Over a Foot of Snow Slams New EnglandStorm-weary region got dumped upon once again
Sunday, Feb. 16, 2014
Workers clears snow from the sidewalk outside a business Saturday, Feb. 15, 2014, in the Boston suburb of Hudson, Mass. Another round of snow made its way into the Northeast on the heels of a storm that brought snow and ice to the East Coast, caused at least 25 deaths and left hundreds of thousands without power. (AP Photo/Bill Sikes)
The storm that ended this past week caused travel delays across much of the East, and left its mark with more than 12 inches of snow in some places.
Early Sunday morning, the storm was finally winding down across the majority of the United States, with lingering snow in eastern Maine.
Snow began sliding in from the Ohio Valley on Friday night then spread from Pennsylvania and Maryland into New England late on Saturday morning.
The FAA reported excessive delays at airports in the I-95 corridor.
Some flights were delayed 3.5 hours at Newark Airport, with 1- to 2-hour delays at JFK and Philadelphia International.
Approximately 1,000 flights were cancelled in total with more than 4,500 delays because of the storm.
Road crews in New England midday on Saturday had trouble keeping up with the storm. Massachusetts Gov. Deval Patrick even advised motorists to stay off the roads east of Worcester on Saturday evening through Sunday.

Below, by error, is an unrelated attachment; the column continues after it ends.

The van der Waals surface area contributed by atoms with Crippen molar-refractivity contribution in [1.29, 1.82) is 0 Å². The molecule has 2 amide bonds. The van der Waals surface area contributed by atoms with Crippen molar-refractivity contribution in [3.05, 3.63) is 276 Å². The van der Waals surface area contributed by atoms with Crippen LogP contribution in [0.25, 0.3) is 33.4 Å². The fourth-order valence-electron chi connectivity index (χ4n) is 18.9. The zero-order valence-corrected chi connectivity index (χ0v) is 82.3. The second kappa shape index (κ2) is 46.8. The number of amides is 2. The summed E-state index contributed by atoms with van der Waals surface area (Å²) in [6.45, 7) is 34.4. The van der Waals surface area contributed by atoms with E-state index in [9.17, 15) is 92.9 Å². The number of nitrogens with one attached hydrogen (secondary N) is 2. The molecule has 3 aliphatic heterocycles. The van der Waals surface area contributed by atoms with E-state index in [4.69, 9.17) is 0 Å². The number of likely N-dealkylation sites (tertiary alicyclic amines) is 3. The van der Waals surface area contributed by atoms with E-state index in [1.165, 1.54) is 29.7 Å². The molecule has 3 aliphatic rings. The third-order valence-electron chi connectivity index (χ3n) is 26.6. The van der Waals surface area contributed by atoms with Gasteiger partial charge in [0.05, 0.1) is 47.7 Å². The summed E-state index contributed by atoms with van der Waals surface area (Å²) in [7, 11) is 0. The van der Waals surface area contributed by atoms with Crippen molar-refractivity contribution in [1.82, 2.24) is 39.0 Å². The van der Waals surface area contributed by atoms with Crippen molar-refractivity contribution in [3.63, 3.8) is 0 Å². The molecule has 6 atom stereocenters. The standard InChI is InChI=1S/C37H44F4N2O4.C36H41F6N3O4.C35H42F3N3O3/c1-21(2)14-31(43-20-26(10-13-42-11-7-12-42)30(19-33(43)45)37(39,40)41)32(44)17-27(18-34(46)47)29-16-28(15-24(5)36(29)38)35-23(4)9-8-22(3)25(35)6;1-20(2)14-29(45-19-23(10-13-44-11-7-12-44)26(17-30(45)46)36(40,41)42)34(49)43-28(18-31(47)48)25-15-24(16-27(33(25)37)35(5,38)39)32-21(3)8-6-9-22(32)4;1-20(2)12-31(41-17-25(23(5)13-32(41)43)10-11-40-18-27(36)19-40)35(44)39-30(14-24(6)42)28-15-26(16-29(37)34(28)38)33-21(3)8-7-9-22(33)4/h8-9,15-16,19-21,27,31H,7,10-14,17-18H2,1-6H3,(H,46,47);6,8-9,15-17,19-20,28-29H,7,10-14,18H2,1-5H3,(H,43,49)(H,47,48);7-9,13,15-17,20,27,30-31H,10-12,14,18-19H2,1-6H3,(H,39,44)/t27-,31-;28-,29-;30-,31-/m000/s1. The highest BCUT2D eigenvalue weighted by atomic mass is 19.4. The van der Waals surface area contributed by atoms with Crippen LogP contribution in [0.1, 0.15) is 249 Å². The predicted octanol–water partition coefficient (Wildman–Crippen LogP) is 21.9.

Visibility was extremely restricting for the evening commute while many highways remained covered.
The road camera above shows I-95 near New London, Conn., on Saturday evening.
Snow totals across the Northeast ranged from 2-4 inches in central Pennsylvania to more than a foot in Massachusetts. Reports of a total of 15.5 inches of snow were coming in from Sandwich, Mass., as of early Sunday morning.
When the snow is done falling in eastern Maine and southeastern Canada, snow totals could be just as high.
Another wave from the Midwest is expected to push more snow into the Northeast for the early part of the week.RELATED ON SKYE: Winter Storm Takes Aim at East Coast